Moral Hazard – The risk that a party insulated from risk behaves differently than it would behave if it were fully exposed to the risk. For example, when a stock broker takes more investment risk with a client’s money than he might be inclined to take with his own money.
If you’re thinking about watching Wall Street before going to see the years-in-waiting sequel Wall Street: Money Never Sleeps, I can’t tell you whether you’ll find the first movie better than second or the second one worst than the first. I remembered not liking the first one so much but I think now if I’ve been under appreciating it since 1987. In that movie Bud (Charlie Sheen) is a dime-a-dozen, boiler room stock broker stuffed in a office stall with cold kung-pao, cold sales calls and bad stock leads. But Bud has the ambition to outgrow his Long Island blue collar roots, and he cold knocks at Gordon Gekko’s (Michael Douglas) swank office. Gekko is a wealthy, megalomaniacal stock arbitrageur, but he is also uncharacteristically impressed with Bud’s chutzpa. He takes the young trader under his vulture wing to teach the real Wall Street racket and the techniques of illegal insider trading. Bud has come with insider knowledge about the struggling airline where his father works as a maintenance foreman. Bud and Gekko devise a plot to take over the airline. When Bud figures out that Gekko’s scheme is just a self-serving con, he has a crisis of conscious. Bud plots his own takeover. He out-cons his mentor. When the Feds come in and the walls come tumbling down, Bud turns evidence on Gekko.
The Gordon Gecko character was inspired by the true story of Wall Street corporate raider Ivan Boesky whose brazen stock acquisitions and subsequent prosecution for insider trading was a legendary story of conspicuous greed. Gekko became a reference figure in cinema, an icon of the self-indulgent Reagan era, and a commonly cited symbol of mistrust for the stock market itself. Gekko’s signature line “Greed is good” is to this day a catchphrase for some, and a siren for others.
It’s not surprising that director Oliver Stone would see the recent Great Recession, largely caused by deregulated, overleveraged Wall Street speculators, as a poetic opportunity to spring Gekko out of Club Fed. In Money Never Sleeps it’s 2008 and Gekko’s estranged daughter is engaged to Jacob (Shia Labeouf), another ambitious young stock broker from an unpronounceable town on Long Island. Jacob, however, has risen in the business quickly with true genius and determination. He seeks $100 million in investment capital for his pet project, a high-tech green energy platform. When his investment bank is raided by a sleazy takeover artist, an event that also prompts the suicide of his business mentor and father-figure, Jacob turns to future father-in-law Gekko for information and advice. Jacob plots to sink the new corporate pirates not for money, but for personal revenge.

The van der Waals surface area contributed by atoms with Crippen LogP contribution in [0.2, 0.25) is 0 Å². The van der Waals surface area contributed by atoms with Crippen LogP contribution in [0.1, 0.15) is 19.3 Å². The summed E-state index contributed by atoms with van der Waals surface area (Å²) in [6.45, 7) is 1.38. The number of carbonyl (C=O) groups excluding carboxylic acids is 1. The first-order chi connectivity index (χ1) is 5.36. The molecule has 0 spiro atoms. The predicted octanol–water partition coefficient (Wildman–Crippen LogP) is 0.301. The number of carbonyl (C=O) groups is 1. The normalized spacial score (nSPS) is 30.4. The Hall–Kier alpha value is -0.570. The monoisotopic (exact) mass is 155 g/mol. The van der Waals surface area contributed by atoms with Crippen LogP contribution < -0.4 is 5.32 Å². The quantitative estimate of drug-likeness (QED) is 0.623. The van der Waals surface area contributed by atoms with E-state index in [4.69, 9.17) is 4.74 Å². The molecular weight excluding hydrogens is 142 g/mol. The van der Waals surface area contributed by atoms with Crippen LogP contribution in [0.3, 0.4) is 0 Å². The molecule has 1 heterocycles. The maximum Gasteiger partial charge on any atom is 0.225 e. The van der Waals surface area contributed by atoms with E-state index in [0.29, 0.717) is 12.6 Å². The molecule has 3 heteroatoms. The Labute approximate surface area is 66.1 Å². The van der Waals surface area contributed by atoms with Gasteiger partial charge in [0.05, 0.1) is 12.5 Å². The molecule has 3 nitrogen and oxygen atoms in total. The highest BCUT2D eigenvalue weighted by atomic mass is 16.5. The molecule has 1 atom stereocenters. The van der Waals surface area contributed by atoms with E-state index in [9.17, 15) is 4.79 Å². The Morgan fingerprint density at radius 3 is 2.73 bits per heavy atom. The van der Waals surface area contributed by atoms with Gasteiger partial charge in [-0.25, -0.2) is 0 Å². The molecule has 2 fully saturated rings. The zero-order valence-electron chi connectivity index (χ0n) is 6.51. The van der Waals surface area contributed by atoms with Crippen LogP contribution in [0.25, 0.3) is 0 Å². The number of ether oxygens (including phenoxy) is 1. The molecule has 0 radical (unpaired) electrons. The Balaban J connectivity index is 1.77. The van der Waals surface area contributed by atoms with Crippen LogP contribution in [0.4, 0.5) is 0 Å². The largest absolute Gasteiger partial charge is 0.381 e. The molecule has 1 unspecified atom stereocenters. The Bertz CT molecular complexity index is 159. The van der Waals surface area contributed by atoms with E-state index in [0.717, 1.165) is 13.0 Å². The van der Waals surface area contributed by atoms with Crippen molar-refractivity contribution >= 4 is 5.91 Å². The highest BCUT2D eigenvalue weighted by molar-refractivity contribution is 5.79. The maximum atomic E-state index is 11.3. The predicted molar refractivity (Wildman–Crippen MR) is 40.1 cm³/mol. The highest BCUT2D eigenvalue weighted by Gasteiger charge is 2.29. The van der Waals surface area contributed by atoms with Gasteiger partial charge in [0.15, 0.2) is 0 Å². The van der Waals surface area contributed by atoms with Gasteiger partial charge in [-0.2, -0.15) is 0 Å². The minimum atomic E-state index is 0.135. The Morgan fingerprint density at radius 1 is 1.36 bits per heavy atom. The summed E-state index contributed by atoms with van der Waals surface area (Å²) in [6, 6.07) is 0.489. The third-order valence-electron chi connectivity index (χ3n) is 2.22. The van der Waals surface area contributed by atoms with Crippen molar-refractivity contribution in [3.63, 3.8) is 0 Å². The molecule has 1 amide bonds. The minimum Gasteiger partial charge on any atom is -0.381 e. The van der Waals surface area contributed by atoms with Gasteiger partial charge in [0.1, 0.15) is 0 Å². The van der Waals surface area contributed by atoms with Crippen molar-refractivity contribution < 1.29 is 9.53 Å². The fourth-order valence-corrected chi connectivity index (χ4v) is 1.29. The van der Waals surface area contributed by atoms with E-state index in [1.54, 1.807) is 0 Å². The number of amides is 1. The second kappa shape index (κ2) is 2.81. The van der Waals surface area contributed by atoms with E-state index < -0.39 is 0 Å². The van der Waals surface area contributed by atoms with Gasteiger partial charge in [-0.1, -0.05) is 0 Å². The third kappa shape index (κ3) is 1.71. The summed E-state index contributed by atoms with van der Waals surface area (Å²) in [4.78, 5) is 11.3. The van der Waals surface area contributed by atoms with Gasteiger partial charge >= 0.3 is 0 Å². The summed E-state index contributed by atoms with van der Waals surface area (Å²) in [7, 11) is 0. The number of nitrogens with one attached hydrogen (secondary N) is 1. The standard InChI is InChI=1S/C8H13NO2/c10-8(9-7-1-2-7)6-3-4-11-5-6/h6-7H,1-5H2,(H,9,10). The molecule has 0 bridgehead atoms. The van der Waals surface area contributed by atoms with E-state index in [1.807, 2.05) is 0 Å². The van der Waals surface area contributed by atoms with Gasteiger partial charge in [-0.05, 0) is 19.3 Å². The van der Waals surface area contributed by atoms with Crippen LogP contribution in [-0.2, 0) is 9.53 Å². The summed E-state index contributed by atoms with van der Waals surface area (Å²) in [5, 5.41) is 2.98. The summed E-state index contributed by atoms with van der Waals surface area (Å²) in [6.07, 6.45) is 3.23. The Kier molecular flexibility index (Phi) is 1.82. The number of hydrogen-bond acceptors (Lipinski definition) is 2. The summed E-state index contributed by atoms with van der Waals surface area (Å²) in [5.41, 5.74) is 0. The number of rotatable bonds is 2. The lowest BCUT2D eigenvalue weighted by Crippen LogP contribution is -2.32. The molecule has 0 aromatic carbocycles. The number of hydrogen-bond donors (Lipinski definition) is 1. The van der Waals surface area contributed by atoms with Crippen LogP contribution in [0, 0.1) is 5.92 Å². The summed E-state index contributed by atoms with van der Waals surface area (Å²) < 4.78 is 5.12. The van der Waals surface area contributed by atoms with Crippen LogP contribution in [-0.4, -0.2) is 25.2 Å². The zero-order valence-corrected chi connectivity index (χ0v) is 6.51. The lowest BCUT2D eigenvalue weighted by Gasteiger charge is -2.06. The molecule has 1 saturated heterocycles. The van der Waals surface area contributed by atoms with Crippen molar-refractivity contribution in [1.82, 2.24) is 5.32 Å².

It’s at this point the movie wanders away from being a story about the recent Wall Street collapse and government bailout, to something else about personal corruption, revenge, and moral hazard amongst loved ones. It is almost the inverse story of the first movie where issues of moral responsibility conducted between Bud and his father were an analogy to business ethics. Wall Street is a movie about playing a sick game with others people’s money and future security. I see it now as a compelling character study in the impudence these thieves had to act so outwardly greedy. Gekko, is an Oscar awarded performance by Michael Douglas, and well deserved throughout. In Money Never Sleeps, there is about one opportunity to revive this performance similarly. Gekko is re-introducing himself to the public as a reformed criminal, real or put-on, we don’t know yet. It’s the most important moment of the film and for some reason they selected to edit in fades and cross audio that completely distract from the scene. Money Never Sleeps is full of odd distractions in editing stunts, superfluous scenes between Jacob and his witless mother, and kooky David Byrne musical interludes. Now, I have to admit to being kind of a Credit Default Swap geek. So I was disappointed that the story of the 2008 bank meltdowns was abandon mid-way for a less interesting, triangular relationship plot between Gekko and the young couple (although the idea of Jacob and Gekko meeting behind the daughter’s back as analogous to “insider trading” is a clever literary tool). I don’t want to ruin it any, but in the end Gekko, a sophisticated but troubled soul, turns into a villain of Gotham City proportions. What’s passed off as a resolution between he and his daughter either makes a complete fool out of her or out of us.
Besides the Douglas performance, one of the other things I’ve underappreciated about Wall Street is that it’s kind of a small movie about the big subject insider trading. I think it’s scale helps to make the subject accessible. Wall Street:Money Never Sleeps either has no confidence in its audience or is too lazy to take on the unwieldy subject matter. Personally I would have preferred more dramatic exposition about sub-prime mortgages, collateralized debt obligations, and credit derivative securities; the titans and tyrants of Wall Street! But the movie never finds its bearings. Its actors are first rate, but underutilized. The focus on individual ax grinding, family betrayal, and questionable redemption reduces it to TV melodrama. It’s too bad the movie didn’t borrow more from its predecessor. I’d still like to know more about what really happened on Wall Street in 2008 and where the hell all our money went.
Wall Street (1987, d. Oliver Stone)
Wall Street: Money Never Sleeps (2010, d. Oliver Stone)